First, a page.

The common thread in these incidents of fraud is the use of forged “transferable documents”, which are essentially documents that entitle the holder to claim performance of the obligations indicated therein. For example, after Agritrade International collapsed with over USD1.5 billion in debt, it was reported that it had issued forged transferable documents to various lenders to secure multiple financing over the same goods. Similarly, the investigations by judicial managers of Hin Leong and Zenrock also pointed towards the use of forged transferable documents to secure duplicate trade financing over the same goods.
The impact of these fraud incidents cannot be overstated. Commodities trading operates on an international scale and is interconnected across various other industries. Fraud of such magnitude will inevitably see a loss of trust, increased cost and reduced competitiveness across countless businesses globally.
Asset tracing in cases of commodities trading fraud
In the above-mentioned examples of Hontop Energy, Agritrade International, Hin Leong, and Zen Rock, a substantial amount of time had passed before the fraud was discovered. As a result, by the time of the discovery, the fraud proceeds would likely have been dissipated in the form of payments to various parties, including other creditors, employees, and customers of the fraudulent commodities trader.
The commodities traders were subsequently placed in liquidation or some form of judicial management, where insolvency practitioners were appointed to replace the management of the company and tasked with leading the investigation and asset tracing efforts.
Claims have also been brought against the management of fraudulent commodities traders in their personal capacities. This method has been employed in the case of Hin Leong where the judicial managers, PricewaterhouseCoopers (PwC), have applied to freeze the assets of Hin Leong’s founder (Lim Oon Kuin) and his two children. In the court papers filed in December 2020, PwC sought orders to the effect that Lim Oon Kuin and his children shall not dispose or deal with any of their assets up to a sum of USD3.5 billion. Whether the personal assets of Lim Oon Kuin and his children are sufficient to meet the company’s debt of USD3.5 billion remains to be seen.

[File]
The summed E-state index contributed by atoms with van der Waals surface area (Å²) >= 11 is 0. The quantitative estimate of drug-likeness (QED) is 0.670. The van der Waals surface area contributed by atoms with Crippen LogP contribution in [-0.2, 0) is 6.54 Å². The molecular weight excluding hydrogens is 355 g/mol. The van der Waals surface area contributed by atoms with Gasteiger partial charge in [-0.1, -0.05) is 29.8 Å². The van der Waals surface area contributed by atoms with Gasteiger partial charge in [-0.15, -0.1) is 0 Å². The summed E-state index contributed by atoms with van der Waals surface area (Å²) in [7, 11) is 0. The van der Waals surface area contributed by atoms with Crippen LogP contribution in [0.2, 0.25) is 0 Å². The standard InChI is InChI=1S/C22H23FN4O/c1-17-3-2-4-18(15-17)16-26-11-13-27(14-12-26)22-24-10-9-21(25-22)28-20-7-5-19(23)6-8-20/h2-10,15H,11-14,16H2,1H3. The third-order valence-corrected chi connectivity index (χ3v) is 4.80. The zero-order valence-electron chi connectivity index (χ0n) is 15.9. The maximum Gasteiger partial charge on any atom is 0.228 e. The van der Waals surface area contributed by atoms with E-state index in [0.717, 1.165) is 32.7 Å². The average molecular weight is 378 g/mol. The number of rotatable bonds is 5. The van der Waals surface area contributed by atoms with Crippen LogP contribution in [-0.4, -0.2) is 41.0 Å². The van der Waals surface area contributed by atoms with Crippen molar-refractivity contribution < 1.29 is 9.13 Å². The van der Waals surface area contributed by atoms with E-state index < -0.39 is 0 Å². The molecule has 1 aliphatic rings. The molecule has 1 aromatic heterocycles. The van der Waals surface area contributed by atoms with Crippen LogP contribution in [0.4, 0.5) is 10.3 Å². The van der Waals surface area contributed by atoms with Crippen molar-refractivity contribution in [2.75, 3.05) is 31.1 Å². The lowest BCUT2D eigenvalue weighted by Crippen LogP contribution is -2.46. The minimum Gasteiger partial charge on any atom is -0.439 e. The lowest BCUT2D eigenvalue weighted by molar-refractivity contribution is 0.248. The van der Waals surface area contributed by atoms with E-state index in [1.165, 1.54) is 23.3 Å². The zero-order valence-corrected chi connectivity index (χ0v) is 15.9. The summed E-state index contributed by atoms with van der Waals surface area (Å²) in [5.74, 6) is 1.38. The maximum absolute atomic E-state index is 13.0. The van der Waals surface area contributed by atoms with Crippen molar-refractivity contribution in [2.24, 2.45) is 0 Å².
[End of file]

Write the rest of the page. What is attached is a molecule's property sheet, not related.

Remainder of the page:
Singapore’s Electronic Transactions (Amendment) Bill
In a bid to combat, amongst others, commodities trading fraud, Singapore’s Parliament passed the Electronic Transactions (Amendment) Bill (ETAB) on 1 February 2021, making Singapore the second country to adopt the United Nations Model Law on Electronic Transferable Record (MLETR) after the Kingdom of Bahrain.
The ETAB seeks to combat fraud by legally recognising electronic transferable documents which present a lower risk of forgery when compared to their paper counterparts. Clause 6 of the ETAB inserts sections 16A to 16S into Singapore’s Electronic Transactions Act (chapter 88), which collectively ensure that electronic transferable documents are functionally and legally equivalent to paper transferable documents and are capable of being recognised as “documents of title”. It is hoped that, with legislative support for the switch to electronic transferable documents, the commodities industry will adapt accordingly and join the fight against fraud.
Electronic transferable documents will be more difficult to forge because they utilise technologies which have authentication and traceability features at their core. For example, the authentication of electronic transferable documents is done almost instantaneously via digital signatures which are almost impossible to forge without access to the signor’s device. This is far superior to the authentication process of paper documents, which involves verifying wet signatures and watermarks that can easily be forged with today’s developments in reprography.